So now, doesn’t what you have witnessed up to here recite to you the verse with its taunting command: “...then produce a Sura like thereunto ... But if you cannot, and of a surety you cannot...”?
Now consider this: the verse “And if you are in doubt as to what We have revealed” indicates that because some people are heedless of what the Lawgiver (al-Shāri‘) intends in guiding the mass of people and are ignorant of the necessity of offering guidance commensurate with their mental capacity, they fall into doubt, the source of which is three matters:
The First: They say: “The existence of allegorical verses and obscurities in the Qur’an is contrary to it miraculousness, which is based on eloquence (al-balāgha), and eloquence is based on clarity of expression.
The Second: They say: “The Qur’an is vague and general concerning the truths of creation and the physical sciences (funūn al-kā’ināt), but this is contrary to its way and method (maslak), which is to teach and guide.
The Third: They say: “Some of the Qur’an’s literal meanings tend to be contrary to rational proof so may be opposed to reality, and this is contrary to its veraciousness.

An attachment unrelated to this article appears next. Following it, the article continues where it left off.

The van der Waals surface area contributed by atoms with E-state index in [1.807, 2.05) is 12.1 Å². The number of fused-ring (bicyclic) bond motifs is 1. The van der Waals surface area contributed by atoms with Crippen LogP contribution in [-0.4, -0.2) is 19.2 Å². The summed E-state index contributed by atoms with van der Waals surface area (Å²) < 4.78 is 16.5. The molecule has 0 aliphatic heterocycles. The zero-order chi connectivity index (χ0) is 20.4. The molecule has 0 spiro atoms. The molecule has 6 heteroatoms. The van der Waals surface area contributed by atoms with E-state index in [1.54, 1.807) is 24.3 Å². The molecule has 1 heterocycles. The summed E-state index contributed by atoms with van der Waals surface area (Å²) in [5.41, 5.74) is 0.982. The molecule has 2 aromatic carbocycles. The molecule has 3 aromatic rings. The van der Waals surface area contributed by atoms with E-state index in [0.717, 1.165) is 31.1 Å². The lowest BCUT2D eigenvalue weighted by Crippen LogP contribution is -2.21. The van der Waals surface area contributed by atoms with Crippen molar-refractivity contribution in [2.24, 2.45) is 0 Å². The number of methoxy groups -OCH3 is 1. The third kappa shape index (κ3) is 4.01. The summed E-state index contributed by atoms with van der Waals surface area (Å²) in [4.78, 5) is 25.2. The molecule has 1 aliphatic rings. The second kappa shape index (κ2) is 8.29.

The Answer: Success is from Allah alone. O you doubters, listen to this! What you suppose to be causes of defect, in reality are truthful witnesses to the mystery of the Qur’an’s miraculousness.
Answer to the first doubt, which is the existence of allegories and obscurities:
The Qur’an’s guidance is for all people, and most of them are common people. In [matters] of guidance, the minority follows the majority, for when the common people are addressed, the educated classes can benefit from it and receive their share. But if the reverse is true, the common people are deprived [of their share]. The mass of people cannot free their minds from what they are accustomed to and imaginary things, and are therefore unable to apprehend sheer truths and abstract ideas except through the telescope of their imaginations and by depicting things familiar to them. However, [when doing this] they should not fix their attention on the apparent forms [of those things] lest it necessitates something impossible like their embodiment or having ‘sides;’ they should look beyond [the form] to the truths [behind them].
For example, the masses can conceive of the reality of divine disposal over the universe in the form of a king seated on the throne of his power holding sway over his dominions. It is for this reason that [the Qur’an] chooses [to use] a metonymy in the verse: “the Most Gracious, established